Study: Charitable Giving Backs Business Interests
A new study finds — to the researchers’ apparent horror — that when companies make contributions to nonprofits, something remarkable happens: The nonprofits tend to take positions on public issues that are “closer in content similarity” to the positions taken by the company that gives them the money.
This pattern, documented by the research, suggests that companies “strategically deploy” charitable grants to elicit such support.
Maybe this is a coincidence, but Marianne Bertrand of the University of Chicago’s business school and four others from the University of British Columbia and Boston University suspect otherwise. Of course, by establishing the connection, the researchers might well encourage companies to do exactly what they appear to deplore.
Untainted by Money
Under ideal circumstances (meaning those untainted by money), think tanks and other nonprofits “are providers of nonpartisan, technical expertise” and are therefore relied upon to offer “neutral input into the lawmaking and rulemaking process.”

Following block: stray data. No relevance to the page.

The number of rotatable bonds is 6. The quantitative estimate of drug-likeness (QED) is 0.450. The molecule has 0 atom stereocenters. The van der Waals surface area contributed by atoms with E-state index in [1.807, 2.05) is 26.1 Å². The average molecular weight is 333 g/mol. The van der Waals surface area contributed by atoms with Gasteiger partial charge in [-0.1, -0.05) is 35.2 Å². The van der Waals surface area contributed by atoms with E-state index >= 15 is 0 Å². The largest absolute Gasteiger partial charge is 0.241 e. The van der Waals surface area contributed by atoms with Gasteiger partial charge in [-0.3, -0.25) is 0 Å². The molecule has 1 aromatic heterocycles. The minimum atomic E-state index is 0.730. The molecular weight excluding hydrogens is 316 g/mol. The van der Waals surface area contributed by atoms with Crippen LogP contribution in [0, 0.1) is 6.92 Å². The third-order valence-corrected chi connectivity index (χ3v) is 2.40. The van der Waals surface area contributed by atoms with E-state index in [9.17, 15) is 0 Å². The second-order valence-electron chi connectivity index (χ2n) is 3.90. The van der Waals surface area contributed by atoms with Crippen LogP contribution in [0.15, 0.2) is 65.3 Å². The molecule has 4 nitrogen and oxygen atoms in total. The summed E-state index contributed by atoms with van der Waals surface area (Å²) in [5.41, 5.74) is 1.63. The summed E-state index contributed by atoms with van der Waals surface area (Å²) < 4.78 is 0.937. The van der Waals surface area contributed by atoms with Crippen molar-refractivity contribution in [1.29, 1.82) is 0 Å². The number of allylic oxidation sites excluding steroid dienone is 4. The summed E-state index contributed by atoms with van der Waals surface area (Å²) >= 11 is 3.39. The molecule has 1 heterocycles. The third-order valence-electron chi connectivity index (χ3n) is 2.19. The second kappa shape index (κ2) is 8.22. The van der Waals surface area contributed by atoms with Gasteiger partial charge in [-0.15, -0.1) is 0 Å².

Other nonprofits, such as environmental groups and social welfare organizations, also have a beneficial role, which is to “constrain business profits,” argue the researchers. These groups, of which they clearly approve, “play an important balancing role in the informational lobbying process.”
Unfortunately, this profit-constraining function can be “subverted” by contributions from corporate interests. That’s because the recipient “may (consciously or otherwise) take a perspective that is favorable to its benefactor’s bottom-line.”
And that’s why, the researchers say, companies make the donations in the first place. The support provided by the nonprofit “may be perceived as more balanced and less biased” than when business interests lobby on their own behalf.
The study did not investigate whether it’s possible for corporate goals to be in alignment with the public interest, or to what extent charitable groups lobby for business policy goals when the IRS can remove their tax-exempt status if lobbying is a substantial part of their overall activities.
The researchers produced a similar study earlier in 2018 that “suggests that firms deploy their charitable foundations as a form of tax-exempt influence seeking,” which far exceeds in dollar amounts both annual PAC contributions and total federal lobbying spending.